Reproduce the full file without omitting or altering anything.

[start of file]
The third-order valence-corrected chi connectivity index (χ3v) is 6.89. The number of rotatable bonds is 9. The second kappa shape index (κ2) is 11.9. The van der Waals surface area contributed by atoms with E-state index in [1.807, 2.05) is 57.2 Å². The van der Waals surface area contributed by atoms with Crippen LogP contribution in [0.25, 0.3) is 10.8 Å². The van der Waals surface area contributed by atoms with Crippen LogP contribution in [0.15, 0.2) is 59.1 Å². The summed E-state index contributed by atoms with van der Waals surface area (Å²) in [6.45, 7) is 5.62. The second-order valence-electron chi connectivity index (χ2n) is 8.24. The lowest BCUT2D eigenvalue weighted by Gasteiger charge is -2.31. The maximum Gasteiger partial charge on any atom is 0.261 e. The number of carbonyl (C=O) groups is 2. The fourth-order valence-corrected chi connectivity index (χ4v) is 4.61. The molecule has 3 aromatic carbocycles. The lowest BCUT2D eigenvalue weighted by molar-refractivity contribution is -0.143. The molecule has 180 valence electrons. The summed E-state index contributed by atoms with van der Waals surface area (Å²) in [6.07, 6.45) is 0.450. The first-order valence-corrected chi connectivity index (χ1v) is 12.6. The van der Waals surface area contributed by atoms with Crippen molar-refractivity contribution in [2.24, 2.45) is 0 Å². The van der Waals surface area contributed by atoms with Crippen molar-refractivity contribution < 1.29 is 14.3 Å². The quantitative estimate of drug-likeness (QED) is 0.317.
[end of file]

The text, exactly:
The third-order valence-corrected chi connectivity index (χ3v) is 6.89. The number of rotatable bonds is 9. The second kappa shape index (κ2) is 11.9. The van der Waals surface area contributed by atoms with E-state index in [1.807, 2.05) is 57.2 Å². The van der Waals surface area contributed by atoms with Crippen LogP contribution in [0.25, 0.3) is 10.8 Å². The van der Waals surface area contributed by atoms with Crippen LogP contribution in [0.15, 0.2) is 59.1 Å². The summed E-state index contributed by atoms with van der Waals surface area (Å²) in [6.45, 7) is 5.62. The second-order valence-electron chi connectivity index (χ2n) is 8.24. The lowest BCUT2D eigenvalue weighted by Gasteiger charge is -2.31. The maximum Gasteiger partial charge on any atom is 0.261 e. The number of carbonyl (C=O) groups is 2. The fourth-order valence-corrected chi connectivity index (χ4v) is 4.61. The molecule has 3 aromatic carbocycles. The lowest BCUT2D eigenvalue weighted by molar-refractivity contribution is -0.143. The molecule has 180 valence electrons. The summed E-state index contributed by atoms with van der Waals surface area (Å²) in [6.07, 6.45) is 0.450. The first-order valence-corrected chi connectivity index (χ1v) is 12.6. The van der Waals surface area contributed by atoms with Crippen molar-refractivity contribution in [2.24, 2.45) is 0 Å². The van der Waals surface area contributed by atoms with Crippen molar-refractivity contribution < 1.29 is 14.3 Å². The quantitative estimate of drug-likeness (QED) is 0.317.